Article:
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 »  Home  »  System Performance Page 1  »  Unload .dll's to Free Memory
Unload .dll's to Free Memory
By  Super Admin  | Published  02/24/2005 | System Performance Page 1 | Unrated
Unload .dll's to Free Memory

1. Find the key [HKEY_LOCAL_MACHINE\SOFTWARE\Microsoft\Windows\CurrentVersion\Explorer].
2. Create a new sub-key named 'AlwaysUnloadDLL' and set the default value to equal '1' to disable Windows caching the DLL in memory.
3. Restart Windows for the change to take effect.

I tried this after running a intense program, then watched the task manager; memory recovered it self.

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Comments
  • Comment #1 (Posted by Crest)
    Rating
    I noticed an excellant increase. This actually give you more ram too. Say your nunning a program and it takes up 256 megs of ram. When you are done and close it, you will get back a little more than 256 and your pc will perform better.
     
  • Comment #2 (Posted by an unknown user)
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    This was configured by default at my computer
     
  • Comment #3 (Posted by an unknown user)
    Rating
    Want to unload NOW. like c:unload.exe xxx.dll
     
  • Comment #4 (Posted by an unknown user)
    Rating
    Useful thing. I use Warecase eXtended Task Manager to unload dll but this idea could work as well.
     
  • Comment #5 (Posted by Greg)
    Rating
    Good Idea. I use Warecase eXtended Task Manager to unload dlls but this could work as well.
     
  • Comment #6 (Posted by an unknown user)
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    HKLMSOFTWAREMicrosoftWindowsCurrentVersionExplorer] "AlwaysUnloadDLL" Myth - "Enabling AlwaysUnloadDLL frees up more memory and improves performance." Reality - "Adding this Registry Key in Windows 2000 or XP has no effect since this registry key is no longer supported in Microsoft Windows 2000 or later. The Shell automatically unloads a DLL when its usage count is zero, but only after the DLL has not been used for a period of time. This inactive period might be unacceptably long at times, especially when a Shell extension DLL is being debugged. For operating systems prior to Windows 2000, you can shorten the inactive period by adding this registry key."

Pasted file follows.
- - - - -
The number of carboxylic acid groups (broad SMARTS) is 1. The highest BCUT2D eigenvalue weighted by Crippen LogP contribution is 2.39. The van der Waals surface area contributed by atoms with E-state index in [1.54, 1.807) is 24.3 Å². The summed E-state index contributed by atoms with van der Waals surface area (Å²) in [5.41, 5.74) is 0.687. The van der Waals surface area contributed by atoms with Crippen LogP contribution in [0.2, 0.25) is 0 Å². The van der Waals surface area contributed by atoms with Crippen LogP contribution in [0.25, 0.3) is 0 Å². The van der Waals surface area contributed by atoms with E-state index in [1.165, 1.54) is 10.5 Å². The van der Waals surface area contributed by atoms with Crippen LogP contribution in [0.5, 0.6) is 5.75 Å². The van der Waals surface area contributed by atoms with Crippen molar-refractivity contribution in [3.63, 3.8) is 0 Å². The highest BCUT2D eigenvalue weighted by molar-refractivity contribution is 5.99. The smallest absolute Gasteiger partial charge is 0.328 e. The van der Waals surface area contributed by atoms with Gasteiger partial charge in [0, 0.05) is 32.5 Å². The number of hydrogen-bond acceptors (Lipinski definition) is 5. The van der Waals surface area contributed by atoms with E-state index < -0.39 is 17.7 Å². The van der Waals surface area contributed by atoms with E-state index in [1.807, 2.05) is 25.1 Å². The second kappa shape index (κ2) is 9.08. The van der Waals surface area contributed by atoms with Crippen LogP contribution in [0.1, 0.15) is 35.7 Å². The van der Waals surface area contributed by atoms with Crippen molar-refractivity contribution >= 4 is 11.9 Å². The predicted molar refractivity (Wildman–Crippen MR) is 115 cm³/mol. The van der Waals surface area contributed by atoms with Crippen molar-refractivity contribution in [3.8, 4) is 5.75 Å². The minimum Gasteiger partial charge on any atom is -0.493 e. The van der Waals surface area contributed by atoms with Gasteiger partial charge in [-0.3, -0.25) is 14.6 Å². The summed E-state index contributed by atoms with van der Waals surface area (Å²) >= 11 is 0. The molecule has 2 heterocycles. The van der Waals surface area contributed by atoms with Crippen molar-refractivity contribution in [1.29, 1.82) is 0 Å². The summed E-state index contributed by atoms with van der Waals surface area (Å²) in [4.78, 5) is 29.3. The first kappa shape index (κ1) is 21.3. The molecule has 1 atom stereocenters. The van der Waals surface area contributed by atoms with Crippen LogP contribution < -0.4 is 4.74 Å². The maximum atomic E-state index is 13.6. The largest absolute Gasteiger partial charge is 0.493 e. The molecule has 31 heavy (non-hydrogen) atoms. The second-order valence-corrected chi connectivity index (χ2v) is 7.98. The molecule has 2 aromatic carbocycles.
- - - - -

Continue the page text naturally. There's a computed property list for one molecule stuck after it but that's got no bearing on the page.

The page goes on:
• Comment #7 (Posted by an unknown user)
    Rating
    Top tweak
     
  • Comment #8 (Posted by an unknown user)
    Rating
    How can you try this and watch the task manager recover??? Step 3 is a reboot!
     
  • Comment #9 (Posted by an unknown user)
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    only works on win 2000 and lower.
     
  • Comment #10 (Posted by TL Harris)
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    Honest attempt, but you can't create a "subkey" without first creating a folder in which to create it, so with these instructions, trouble ahead. Get a disk imaging utility before this one! The tweak wouldn't work on any Win Op Sys after '98 any ways. Whew.
     
  • Comment #11 (Posted by an unknown user)
    Rating
    You can't create a "subkey" directly in the explorer folder. That's why they call it a "subkey". These instructions insufficient and will get people in trouble. This tweak (dweeb) will not work on any Win Op Sys after 1998 any ways. If your system is that old, then I guess you'd have to resort to trying things like this. Get yourself a good disk imaging program first.
     
  • Comment #12 (Posted by an unknown user)
    Rating
    THIS TIP WILL IMPAIR PERFORMANCE. Windows does not immediately unload DLL's for performance reasons. Windows is fully capable of unloading DLL's when necessary, but until this happens there is no need to do so. Unused memory is wasted memory. Windows designers know more about memory management then you do. Microsoft documents that this setting is not available on Windows 2000 and later. http://home.comcast.net/~SupportCD/XPMyths.html This setting was intended to aid software developers, not to improve performance. Larry Miller
     
  • Comment #13 (Posted by an unknown user)
    Rating
    Commonly known.
     
  • Comment #14 (Posted by an unknown user)
    Rating
    configured by default
     
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